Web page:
He is a tiny morsel of a baby, just eleven months old. He was what is known as a blue baby or cyanotic baby, that is a condition where not enough blood goes to the lungs from a defective heart. All one could see of this little mite last week when he was under the scalpel was green cloth which wholly covered him, face and body. The breast bones had been cut and were open, held aside with surgical retractors.
How was he breathing? It was through a tube inserted in the trachea (tubes leading to the lungs) connected to a breathing machine.
The babys heart was palpitating hard as the able specialist Dr. P. A. Gooneratne worked carefully and with full concentration with scissors, surgical instruments and forceps. Heperin, he would say "here is a difficult point."
The heart was defective in that the left ventricle was on the right and the right on the left among other defects. Suddenly the surgeon removed a fleshy piece, "this is the thymus gland," he explained. "I have no choice but to remove it, since it stands in the way of the major operation. Some think it is an important gland but it isnt so."
With unshed tears, masked and gowned I think we all prayed to God for the wee ones life. No one other than the surgeon hardly spoke for here exposed was a tiny human heart. The heart so connected with romance and poetry through the ages, is a sort of shapeless mass, purple and red combined and in one corner was a collection of blood.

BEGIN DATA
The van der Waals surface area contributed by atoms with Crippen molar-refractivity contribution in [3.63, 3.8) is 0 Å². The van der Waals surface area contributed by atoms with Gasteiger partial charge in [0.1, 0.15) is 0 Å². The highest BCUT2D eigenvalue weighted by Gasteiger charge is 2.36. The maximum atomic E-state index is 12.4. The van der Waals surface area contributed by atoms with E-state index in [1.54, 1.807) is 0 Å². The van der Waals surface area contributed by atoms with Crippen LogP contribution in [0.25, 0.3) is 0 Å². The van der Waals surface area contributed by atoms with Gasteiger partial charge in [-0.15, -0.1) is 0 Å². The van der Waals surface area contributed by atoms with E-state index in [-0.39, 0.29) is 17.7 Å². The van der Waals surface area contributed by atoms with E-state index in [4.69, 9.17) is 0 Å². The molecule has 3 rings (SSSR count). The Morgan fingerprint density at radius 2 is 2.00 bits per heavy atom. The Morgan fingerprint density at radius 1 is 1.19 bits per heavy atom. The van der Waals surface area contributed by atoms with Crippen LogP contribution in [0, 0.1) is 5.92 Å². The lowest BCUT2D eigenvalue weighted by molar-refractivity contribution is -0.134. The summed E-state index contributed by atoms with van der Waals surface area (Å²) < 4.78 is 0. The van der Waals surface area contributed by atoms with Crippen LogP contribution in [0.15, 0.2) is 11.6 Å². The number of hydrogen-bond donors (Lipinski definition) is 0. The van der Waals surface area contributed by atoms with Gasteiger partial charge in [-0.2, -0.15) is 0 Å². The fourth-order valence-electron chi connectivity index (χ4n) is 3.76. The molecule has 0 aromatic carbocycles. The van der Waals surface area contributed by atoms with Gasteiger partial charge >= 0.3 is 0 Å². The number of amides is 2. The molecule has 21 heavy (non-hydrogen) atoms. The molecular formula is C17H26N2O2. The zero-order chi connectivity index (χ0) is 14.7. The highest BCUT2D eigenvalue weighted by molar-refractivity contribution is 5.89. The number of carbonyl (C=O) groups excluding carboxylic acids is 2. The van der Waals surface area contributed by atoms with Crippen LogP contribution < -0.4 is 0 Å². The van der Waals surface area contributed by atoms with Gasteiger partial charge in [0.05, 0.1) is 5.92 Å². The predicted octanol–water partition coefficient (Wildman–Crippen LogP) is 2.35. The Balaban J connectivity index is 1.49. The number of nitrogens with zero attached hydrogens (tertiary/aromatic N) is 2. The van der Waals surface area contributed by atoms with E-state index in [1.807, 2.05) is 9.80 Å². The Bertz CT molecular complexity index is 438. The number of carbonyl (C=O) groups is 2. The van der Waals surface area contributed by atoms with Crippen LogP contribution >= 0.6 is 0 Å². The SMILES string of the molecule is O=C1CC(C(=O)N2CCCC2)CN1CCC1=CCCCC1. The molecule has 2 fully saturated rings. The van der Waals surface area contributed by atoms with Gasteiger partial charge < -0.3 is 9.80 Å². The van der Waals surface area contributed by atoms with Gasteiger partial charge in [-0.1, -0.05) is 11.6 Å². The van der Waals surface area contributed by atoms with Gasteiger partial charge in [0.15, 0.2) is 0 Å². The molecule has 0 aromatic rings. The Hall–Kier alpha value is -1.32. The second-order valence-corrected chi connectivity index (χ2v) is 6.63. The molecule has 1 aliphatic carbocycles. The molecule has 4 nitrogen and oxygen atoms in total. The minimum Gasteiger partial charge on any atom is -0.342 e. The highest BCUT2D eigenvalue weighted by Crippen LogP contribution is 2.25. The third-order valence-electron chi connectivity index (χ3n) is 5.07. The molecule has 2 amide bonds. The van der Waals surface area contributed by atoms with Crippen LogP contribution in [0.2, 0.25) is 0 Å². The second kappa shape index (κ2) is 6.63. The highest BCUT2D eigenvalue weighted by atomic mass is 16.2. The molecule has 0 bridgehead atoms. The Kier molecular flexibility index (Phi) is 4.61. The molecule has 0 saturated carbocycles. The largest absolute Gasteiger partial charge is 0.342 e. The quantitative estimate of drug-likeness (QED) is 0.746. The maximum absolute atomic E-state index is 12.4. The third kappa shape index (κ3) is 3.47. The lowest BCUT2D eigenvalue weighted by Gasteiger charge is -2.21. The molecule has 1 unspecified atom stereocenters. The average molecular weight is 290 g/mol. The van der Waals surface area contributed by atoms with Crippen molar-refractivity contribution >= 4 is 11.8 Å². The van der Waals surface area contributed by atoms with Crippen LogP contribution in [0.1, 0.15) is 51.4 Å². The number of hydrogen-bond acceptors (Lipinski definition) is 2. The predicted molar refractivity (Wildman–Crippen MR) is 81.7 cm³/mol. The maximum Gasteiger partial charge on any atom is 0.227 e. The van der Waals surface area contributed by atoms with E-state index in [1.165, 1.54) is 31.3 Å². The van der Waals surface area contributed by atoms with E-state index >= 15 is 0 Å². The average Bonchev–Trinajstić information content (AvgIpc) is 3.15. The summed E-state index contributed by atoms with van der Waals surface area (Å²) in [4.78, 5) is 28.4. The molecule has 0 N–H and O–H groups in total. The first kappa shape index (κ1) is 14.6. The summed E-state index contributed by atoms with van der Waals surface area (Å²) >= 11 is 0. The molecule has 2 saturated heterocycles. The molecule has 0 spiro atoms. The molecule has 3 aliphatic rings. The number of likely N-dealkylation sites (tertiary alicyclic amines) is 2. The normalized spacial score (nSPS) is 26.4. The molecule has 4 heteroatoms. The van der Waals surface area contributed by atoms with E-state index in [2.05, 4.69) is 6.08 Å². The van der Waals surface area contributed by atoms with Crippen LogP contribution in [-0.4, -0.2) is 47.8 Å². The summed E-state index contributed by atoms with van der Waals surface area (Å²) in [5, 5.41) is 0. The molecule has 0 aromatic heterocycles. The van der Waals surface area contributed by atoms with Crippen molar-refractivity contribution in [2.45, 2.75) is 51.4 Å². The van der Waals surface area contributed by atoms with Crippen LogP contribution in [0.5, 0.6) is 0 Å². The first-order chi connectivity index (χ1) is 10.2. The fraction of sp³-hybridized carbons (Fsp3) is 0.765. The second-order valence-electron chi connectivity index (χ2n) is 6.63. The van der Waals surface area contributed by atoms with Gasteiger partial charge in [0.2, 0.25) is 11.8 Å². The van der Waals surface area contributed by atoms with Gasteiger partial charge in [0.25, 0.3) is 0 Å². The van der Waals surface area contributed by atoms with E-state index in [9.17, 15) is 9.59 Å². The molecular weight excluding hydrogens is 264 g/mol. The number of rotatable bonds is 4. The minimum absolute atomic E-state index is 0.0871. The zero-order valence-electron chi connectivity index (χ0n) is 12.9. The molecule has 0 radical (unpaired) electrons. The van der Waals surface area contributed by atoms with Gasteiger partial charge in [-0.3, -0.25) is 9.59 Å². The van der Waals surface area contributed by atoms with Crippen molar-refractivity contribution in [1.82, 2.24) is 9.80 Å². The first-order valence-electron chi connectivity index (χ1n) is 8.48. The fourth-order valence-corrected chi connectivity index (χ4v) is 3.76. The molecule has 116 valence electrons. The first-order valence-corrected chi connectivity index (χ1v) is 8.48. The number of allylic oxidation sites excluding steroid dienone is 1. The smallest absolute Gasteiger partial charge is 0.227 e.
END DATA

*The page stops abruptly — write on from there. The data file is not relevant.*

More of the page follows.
"It does not look even remotely romantic," I muttered.
The surgeon heard me and laughed. "You can certainly say that, I dont operate on romantic hearts. Certainly, I dont do surgery on them." But all the while his expert hands worked relentlessly and urgently, while pop music played softly in the background.
"That music we operate to is pop, not Bach and Beethoven," and he began singing, his eyes always on the little infant cloaked in sterilized cloth.
The consultant anaesthetist hovered concernedly around as did the assistant anaesthetist Nilanthini Senanayake.
"Where is the Heperin?" the surgeon would say, "the breathing is not normal, ah now it is," he told Mrs. Savithri Wijesekera the consultant anaesthetist. There was a diatomy coagulation machine with electric current and the surgeon cauterised bleeding points. That is to burn the bleeding ends to stop the bleeding. He also sewed parts with black silk thread.
A circular large lamp like a chandelier hung over the baby to give more light so that the surgeon could see every nook and cranny of this tiny human heart.
"In another one and half years he will stand surgery again since the total operation cannot be done at once. Also other needed corrections can then be done, before he is declared well. This operation, as you can see, is taking long, around three hours." It would help the baby get a fairly normal flow of blood to the lungs.
While I stood shivering the little purple hued heart kept palpitating, the only thing that showed there was life beneath those green surgery drapes. A square white surgical plaster surrounded the opening of the heart. The breathing machine in white stood in a corner, an ultra violet lamp on another side, this to keep the theater free of any type of infection.
The nurses were very careful to see that the cameraman and I had our heads covered and we were masked and gowned and wore special shoes and long pants all in green except for the shoes which were white.
When I left hospital and later inquired, the baby was safely back in the ward, the operation completed.
The Sunday Times thanks the Chairman of the Sri Jayawardenapura hospital Dr. J. B. Peiris, the Director of the hospital Dr. Lakshman de Lanerolle, the surgeon doctors and nurses for their help and co- operation enabling us to see this intricate operation on a human heart.
(Next week a cataract operation - with new techniques)
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